Pic: orientation meeting for credit linkages with nationalized bank
Laxmiben Popatlal Rajgor , 38 year old , Mota Kandagara Village
SHG Group Member
“The benefit of being a part of a SHG is that all women are woven together and save in a combined fashion, loans are easily available and money is easily accessible. Before the SHG, I never took interest in financial matters as it was the job of the male counterpart in the family. I never had loans or insurance. Due to my SHG membership, I recently took a Rs. 20,000 loan for health reasons. The SHG has educated and trained us and we move out of the house more often. More opportunities for home based work should be created which will give us additional income and savings. Economic as well as social freedom of women needs to increase in the village and SHGs is a good step in that direction.”
Puranba Jadeja, 15 years old, Tragadi village (Respondent is hearing impaired and interview was taken with her family member)
Tie and Dye Cluster Member
“Puranba is my relative; she is deaf so she couldn’t study after 3rd standard as the teachers weren’t equipped with tools to teach her. She is a strong and confident girl who did not have a way to utilize her time and talent. She remained bored and frustrated before she undertook the tie and dye training organized by CGPL. She picked up the art very quickly and her speed is tremendous such that she doesn’t even need to constantly look at the cloth. She can now make productive use of her time while getting a steady income. This training has worked as a boon for her since she has an outlet to showcase her creativity. This has made her an earning member in our family and keeps her occupied, content, focused and happy.”
Imperatives of effective collaboration
While the field training partner NGO helps in skill enhancement and training, the corporate partner assists with building market linkages for the products, forward and backward linkages for the group, providing insurance and medical support, and initiating exposure visits, amongst others. The expertise of the corporate partner is especially valuable for:
- Facilitating market linkages through brand promotion
- Establishing bank linkages
- Providing life insurance and social security
- Providing Group establishment materials to the SHGs
- Establishing of SHG Index to measure effectiveness
- Regular training and capacity building of the SHG members on effective management of SHGs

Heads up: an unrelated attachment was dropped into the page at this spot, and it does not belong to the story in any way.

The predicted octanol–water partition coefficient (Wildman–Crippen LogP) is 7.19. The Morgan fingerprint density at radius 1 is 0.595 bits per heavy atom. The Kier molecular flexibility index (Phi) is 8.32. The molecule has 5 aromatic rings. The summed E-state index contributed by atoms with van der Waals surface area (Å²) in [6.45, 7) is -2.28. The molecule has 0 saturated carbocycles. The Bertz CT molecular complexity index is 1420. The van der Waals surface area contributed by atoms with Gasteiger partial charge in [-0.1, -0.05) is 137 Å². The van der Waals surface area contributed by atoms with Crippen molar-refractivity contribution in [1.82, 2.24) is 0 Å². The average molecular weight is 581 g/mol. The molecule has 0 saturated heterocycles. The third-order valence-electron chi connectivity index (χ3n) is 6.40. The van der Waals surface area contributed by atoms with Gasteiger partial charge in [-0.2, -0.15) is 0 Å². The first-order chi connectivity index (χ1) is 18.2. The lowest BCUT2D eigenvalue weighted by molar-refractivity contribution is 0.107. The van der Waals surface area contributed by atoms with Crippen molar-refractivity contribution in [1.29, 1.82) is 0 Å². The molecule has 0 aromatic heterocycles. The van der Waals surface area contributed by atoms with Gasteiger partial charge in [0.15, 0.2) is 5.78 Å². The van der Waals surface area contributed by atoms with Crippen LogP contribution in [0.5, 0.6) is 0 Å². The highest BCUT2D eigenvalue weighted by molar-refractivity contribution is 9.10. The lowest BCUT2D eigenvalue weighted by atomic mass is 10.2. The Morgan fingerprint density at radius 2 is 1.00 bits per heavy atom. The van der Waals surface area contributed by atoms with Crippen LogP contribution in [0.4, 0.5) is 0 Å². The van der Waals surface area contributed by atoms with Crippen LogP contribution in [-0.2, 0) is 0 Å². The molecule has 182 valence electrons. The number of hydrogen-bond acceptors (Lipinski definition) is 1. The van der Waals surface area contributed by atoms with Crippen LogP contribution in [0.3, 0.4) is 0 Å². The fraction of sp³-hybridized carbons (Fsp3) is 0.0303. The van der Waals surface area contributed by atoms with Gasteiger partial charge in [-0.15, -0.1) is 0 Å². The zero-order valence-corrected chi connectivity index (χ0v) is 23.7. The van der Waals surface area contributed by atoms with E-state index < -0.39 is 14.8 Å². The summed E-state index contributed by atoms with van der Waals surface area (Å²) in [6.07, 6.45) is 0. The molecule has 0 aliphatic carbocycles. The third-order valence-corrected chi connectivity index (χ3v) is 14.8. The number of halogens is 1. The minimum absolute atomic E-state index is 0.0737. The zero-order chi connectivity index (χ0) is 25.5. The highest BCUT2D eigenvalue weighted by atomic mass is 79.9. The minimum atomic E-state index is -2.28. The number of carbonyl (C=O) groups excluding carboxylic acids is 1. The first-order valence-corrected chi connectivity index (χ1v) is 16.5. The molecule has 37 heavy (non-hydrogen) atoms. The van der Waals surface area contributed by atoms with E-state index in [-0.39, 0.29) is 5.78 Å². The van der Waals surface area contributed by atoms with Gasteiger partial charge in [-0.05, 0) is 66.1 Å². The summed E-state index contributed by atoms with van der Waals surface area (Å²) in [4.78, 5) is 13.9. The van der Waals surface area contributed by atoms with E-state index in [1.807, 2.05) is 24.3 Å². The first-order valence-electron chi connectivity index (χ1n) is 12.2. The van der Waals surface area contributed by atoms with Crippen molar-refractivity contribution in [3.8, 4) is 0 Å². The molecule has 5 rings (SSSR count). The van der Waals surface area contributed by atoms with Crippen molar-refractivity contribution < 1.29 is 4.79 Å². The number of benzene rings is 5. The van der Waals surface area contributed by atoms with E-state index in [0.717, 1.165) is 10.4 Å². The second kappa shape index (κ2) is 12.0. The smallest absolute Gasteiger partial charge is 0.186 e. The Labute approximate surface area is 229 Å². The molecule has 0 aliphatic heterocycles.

- SHGs have been formed of Fisher women at Modhva
Dhanbai Hathi, 30 years old, Nana Bhadiya village
Embroidery Cluster Member
“Skill development is one of the best forms to equip women for livelihood options. I have been doing embroidery work from the last 12 months. I had no knowledge about different forms of embroidery but with the training from CGPL I now have perfected most of the forms. I now work from home and make a living. The training has helped me understand designs and color combinations better and now I give others suggestions on their designs too. These trainings have improved the quality of my work and products, thereby fetching me higher prices and income.”
Pic: Capacity building of SHG management
Pic: Exposure visit for members
Sea weed training program for the SHG members of fisher women of Modhva
The corporate partner also directly invests financially into the groups and schemes. A large chunk of its investments is directed towards the formation and grooming of SHGs for livelihood activities through various capacity building measures.
At present, with the partnerships of one corporate Mundra UMPP with field training NGOs, the total number of SHGs facilitated in the region is 38 covering 480 members in 8 villages. Total savings of Rs. 11,55,790 have been accrued by the groups. These SHGs are becoming the grooming ground for women leaders of the community.
The members of the groups have access to loans for their various needs such as:
- Cattle purchases
- Capital for small businesses
- Medical purposes
- Family events and marriages
- Transport and vehicles
The community has now access to better knowledge and is empowered through:
- Better knowledge and expertise on effective savings
- Financial inclusion and banking services
- Increased savings and improved employment opportunities
- Formal credit linkages